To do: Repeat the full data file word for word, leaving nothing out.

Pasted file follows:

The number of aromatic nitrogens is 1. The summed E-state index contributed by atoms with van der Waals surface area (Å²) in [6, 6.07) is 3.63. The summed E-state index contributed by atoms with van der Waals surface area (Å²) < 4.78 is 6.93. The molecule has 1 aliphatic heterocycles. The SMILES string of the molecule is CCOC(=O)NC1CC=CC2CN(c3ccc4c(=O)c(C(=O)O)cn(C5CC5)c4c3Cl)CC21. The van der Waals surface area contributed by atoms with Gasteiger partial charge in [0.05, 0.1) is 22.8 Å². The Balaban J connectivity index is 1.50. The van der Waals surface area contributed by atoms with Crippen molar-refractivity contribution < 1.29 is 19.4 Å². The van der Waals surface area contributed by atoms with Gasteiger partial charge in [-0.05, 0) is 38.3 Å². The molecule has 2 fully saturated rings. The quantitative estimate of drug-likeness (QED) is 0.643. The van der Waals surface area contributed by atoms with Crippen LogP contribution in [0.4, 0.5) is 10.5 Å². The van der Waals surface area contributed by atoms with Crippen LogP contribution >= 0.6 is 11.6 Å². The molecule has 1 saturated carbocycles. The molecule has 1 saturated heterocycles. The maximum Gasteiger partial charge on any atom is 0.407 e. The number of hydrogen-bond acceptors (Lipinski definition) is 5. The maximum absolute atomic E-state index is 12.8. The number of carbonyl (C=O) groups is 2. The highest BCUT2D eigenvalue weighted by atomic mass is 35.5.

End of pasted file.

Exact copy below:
The number of aromatic nitrogens is 1. The summed E-state index contributed by atoms with van der Waals surface area (Å²) in [6, 6.07) is 3.63. The summed E-state index contributed by atoms with van der Waals surface area (Å²) < 4.78 is 6.93. The molecule has 1 aliphatic heterocycles. The SMILES string of the molecule is CCOC(=O)NC1CC=CC2CN(c3ccc4c(=O)c(C(=O)O)cn(C5CC5)c4c3Cl)CC21. The van der Waals surface area contributed by atoms with Gasteiger partial charge in [0.05, 0.1) is 22.8 Å². The Balaban J connectivity index is 1.50. The van der Waals surface area contributed by atoms with Crippen molar-refractivity contribution < 1.29 is 19.4 Å². The van der Waals surface area contributed by atoms with Gasteiger partial charge in [-0.05, 0) is 38.3 Å². The molecule has 2 fully saturated rings. The quantitative estimate of drug-likeness (QED) is 0.643. The van der Waals surface area contributed by atoms with Crippen LogP contribution in [0.4, 0.5) is 10.5 Å². The van der Waals surface area contributed by atoms with Crippen LogP contribution >= 0.6 is 11.6 Å². The molecule has 1 saturated carbocycles. The molecule has 1 saturated heterocycles. The maximum Gasteiger partial charge on any atom is 0.407 e. The number of hydrogen-bond acceptors (Lipinski definition) is 5. The maximum absolute atomic E-state index is 12.8. The number of carbonyl (C=O) groups is 2. The highest BCUT2D eigenvalue weighted by atomic mass is 35.5.